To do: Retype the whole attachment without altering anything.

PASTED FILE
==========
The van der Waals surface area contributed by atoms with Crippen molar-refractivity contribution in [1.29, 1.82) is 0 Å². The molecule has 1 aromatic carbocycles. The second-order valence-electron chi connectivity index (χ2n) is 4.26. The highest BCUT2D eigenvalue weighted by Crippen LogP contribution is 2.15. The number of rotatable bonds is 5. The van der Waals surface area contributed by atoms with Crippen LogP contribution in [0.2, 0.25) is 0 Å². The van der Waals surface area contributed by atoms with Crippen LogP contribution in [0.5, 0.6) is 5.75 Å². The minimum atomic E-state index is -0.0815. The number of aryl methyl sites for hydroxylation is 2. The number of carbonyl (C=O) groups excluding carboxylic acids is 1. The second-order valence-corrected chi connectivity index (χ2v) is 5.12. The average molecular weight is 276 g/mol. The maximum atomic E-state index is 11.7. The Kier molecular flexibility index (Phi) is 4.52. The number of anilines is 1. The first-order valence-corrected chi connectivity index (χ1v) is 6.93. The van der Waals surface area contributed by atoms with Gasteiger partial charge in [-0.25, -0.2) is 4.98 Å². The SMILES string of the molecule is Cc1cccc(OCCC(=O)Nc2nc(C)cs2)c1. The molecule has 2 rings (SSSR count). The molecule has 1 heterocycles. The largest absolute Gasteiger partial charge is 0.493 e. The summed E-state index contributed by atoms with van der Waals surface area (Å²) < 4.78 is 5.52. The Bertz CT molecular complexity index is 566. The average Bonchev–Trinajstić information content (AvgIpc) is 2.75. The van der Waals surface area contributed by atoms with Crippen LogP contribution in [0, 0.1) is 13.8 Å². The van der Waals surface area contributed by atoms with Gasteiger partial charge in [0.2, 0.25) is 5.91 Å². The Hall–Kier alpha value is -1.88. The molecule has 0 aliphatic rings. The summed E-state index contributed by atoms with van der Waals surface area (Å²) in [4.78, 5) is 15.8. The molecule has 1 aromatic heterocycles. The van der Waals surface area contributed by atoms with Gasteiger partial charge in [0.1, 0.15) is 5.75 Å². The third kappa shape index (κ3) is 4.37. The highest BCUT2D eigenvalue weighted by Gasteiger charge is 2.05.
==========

The van der Waals surface area contributed by atoms with Crippen molar-refractivity contribution in [1.29, 1.82) is 0 Å². The molecule has 1 aromatic carbocycles. The second-order valence-electron chi connectivity index (χ2n) is 4.26. The highest BCUT2D eigenvalue weighted by Crippen LogP contribution is 2.15. The number of rotatable bonds is 5. The van der Waals surface area contributed by atoms with Crippen LogP contribution in [0.2, 0.25) is 0 Å². The van der Waals surface area contributed by atoms with Crippen LogP contribution in [0.5, 0.6) is 5.75 Å². The minimum atomic E-state index is -0.0815. The number of aryl methyl sites for hydroxylation is 2. The number of carbonyl (C=O) groups excluding carboxylic acids is 1. The second-order valence-corrected chi connectivity index (χ2v) is 5.12. The average molecular weight is 276 g/mol. The maximum atomic E-state index is 11.7. The Kier molecular flexibility index (Phi) is 4.52. The number of anilines is 1. The first-order valence-corrected chi connectivity index (χ1v) is 6.93. The van der Waals surface area contributed by atoms with Gasteiger partial charge in [-0.25, -0.2) is 4.98 Å². The SMILES string of the molecule is Cc1cccc(OCCC(=O)Nc2nc(C)cs2)c1. The molecule has 2 rings (SSSR count). The molecule has 1 heterocycles. The largest absolute Gasteiger partial charge is 0.493 e. The summed E-state index contributed by atoms with van der Waals surface area (Å²) < 4.78 is 5.52. The Bertz CT molecular complexity index is 566. The average Bonchev–Trinajstić information content (AvgIpc) is 2.75. The van der Waals surface area contributed by atoms with Crippen LogP contribution in [0, 0.1) is 13.8 Å². The van der Waals surface area contributed by atoms with Gasteiger partial charge in [0.2, 0.25) is 5.91 Å². The Hall–Kier alpha value is -1.88. The molecule has 0 aliphatic rings. The summed E-state index contributed by atoms with van der Waals surface area (Å²) in [4.78, 5) is 15.8. The molecule has 1 aromatic heterocycles. The van der Waals surface area contributed by atoms with Gasteiger partial charge in [0.1, 0.15) is 5.75 Å². The third kappa shape index (κ3) is 4.37. The highest BCUT2D eigenvalue weighted by Gasteiger charge is 2.05.